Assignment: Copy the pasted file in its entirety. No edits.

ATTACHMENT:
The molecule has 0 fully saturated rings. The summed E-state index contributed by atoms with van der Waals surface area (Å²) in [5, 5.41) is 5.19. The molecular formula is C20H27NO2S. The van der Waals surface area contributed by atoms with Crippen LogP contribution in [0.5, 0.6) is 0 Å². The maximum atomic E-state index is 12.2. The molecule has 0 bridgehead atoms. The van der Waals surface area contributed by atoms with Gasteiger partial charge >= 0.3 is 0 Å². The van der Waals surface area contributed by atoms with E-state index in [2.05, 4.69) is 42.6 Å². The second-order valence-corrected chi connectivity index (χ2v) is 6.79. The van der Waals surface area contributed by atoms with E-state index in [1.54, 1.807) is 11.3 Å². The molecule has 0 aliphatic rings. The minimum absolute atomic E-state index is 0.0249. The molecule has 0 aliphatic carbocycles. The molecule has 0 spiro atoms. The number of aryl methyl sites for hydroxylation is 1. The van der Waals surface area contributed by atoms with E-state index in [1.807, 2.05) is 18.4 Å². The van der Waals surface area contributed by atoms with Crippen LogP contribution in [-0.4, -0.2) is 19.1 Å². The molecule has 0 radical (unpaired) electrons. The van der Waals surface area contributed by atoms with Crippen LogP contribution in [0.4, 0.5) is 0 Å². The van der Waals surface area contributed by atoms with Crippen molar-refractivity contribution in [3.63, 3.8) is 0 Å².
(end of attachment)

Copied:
The molecule has 0 fully saturated rings. The summed E-state index contributed by atoms with van der Waals surface area (Å²) in [5, 5.41) is 5.19. The molecular formula is C20H27NO2S. The van der Waals surface area contributed by atoms with Crippen LogP contribution in [0.5, 0.6) is 0 Å². The maximum atomic E-state index is 12.2. The molecule has 0 bridgehead atoms. The van der Waals surface area contributed by atoms with Gasteiger partial charge >= 0.3 is 0 Å². The van der Waals surface area contributed by atoms with E-state index in [2.05, 4.69) is 42.6 Å². The second-order valence-corrected chi connectivity index (χ2v) is 6.79. The van der Waals surface area contributed by atoms with E-state index in [1.54, 1.807) is 11.3 Å². The molecule has 0 aliphatic rings. The minimum absolute atomic E-state index is 0.0249. The molecule has 0 aliphatic carbocycles. The molecule has 0 spiro atoms. The number of aryl methyl sites for hydroxylation is 1. The van der Waals surface area contributed by atoms with E-state index in [1.807, 2.05) is 18.4 Å². The van der Waals surface area contributed by atoms with Crippen LogP contribution in [-0.4, -0.2) is 19.1 Å². The molecule has 0 radical (unpaired) electrons. The van der Waals surface area contributed by atoms with Crippen LogP contribution in [0.4, 0.5) is 0 Å². The van der Waals surface area contributed by atoms with Crippen molar-refractivity contribution in [3.63, 3.8) is 0 Å².